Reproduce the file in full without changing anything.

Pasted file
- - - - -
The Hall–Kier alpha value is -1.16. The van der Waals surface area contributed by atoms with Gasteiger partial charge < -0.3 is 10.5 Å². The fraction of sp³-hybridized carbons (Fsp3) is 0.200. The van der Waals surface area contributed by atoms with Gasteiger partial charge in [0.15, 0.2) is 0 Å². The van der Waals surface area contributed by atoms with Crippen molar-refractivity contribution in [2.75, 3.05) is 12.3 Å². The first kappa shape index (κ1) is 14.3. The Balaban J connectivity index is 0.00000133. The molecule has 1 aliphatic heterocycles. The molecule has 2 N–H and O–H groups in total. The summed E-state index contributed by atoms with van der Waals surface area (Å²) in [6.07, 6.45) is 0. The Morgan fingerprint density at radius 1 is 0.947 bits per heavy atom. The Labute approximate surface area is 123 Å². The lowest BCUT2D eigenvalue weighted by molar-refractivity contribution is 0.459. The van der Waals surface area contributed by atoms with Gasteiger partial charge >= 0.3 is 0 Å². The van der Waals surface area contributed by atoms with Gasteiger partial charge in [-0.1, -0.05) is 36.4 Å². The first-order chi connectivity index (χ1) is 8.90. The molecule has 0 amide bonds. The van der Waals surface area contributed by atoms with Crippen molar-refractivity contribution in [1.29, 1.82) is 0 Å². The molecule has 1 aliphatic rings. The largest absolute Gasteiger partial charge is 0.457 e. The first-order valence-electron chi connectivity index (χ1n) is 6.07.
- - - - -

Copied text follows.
The Hall–Kier alpha value is -1.16. The van der Waals surface area contributed by atoms with Gasteiger partial charge < -0.3 is 10.5 Å². The fraction of sp³-hybridized carbons (Fsp3) is 0.200. The van der Waals surface area contributed by atoms with Gasteiger partial charge in [0.15, 0.2) is 0 Å². The van der Waals surface area contributed by atoms with Crippen molar-refractivity contribution in [2.75, 3.05) is 12.3 Å². The first kappa shape index (κ1) is 14.3. The Balaban J connectivity index is 0.00000133. The molecule has 1 aliphatic heterocycles. The molecule has 2 N–H and O–H groups in total. The summed E-state index contributed by atoms with van der Waals surface area (Å²) in [6.07, 6.45) is 0. The Morgan fingerprint density at radius 1 is 0.947 bits per heavy atom. The Labute approximate surface area is 123 Å². The lowest BCUT2D eigenvalue weighted by molar-refractivity contribution is 0.459. The van der Waals surface area contributed by atoms with Gasteiger partial charge >= 0.3 is 0 Å². The van der Waals surface area contributed by atoms with Gasteiger partial charge in [-0.1, -0.05) is 36.4 Å². The first-order chi connectivity index (χ1) is 8.90. The molecule has 0 amide bonds. The van der Waals surface area contributed by atoms with Crippen molar-refractivity contribution in [1.29, 1.82) is 0 Å². The molecule has 1 aliphatic rings. The largest absolute Gasteiger partial charge is 0.457 e. The first-order valence-electron chi connectivity index (χ1n) is 6.07.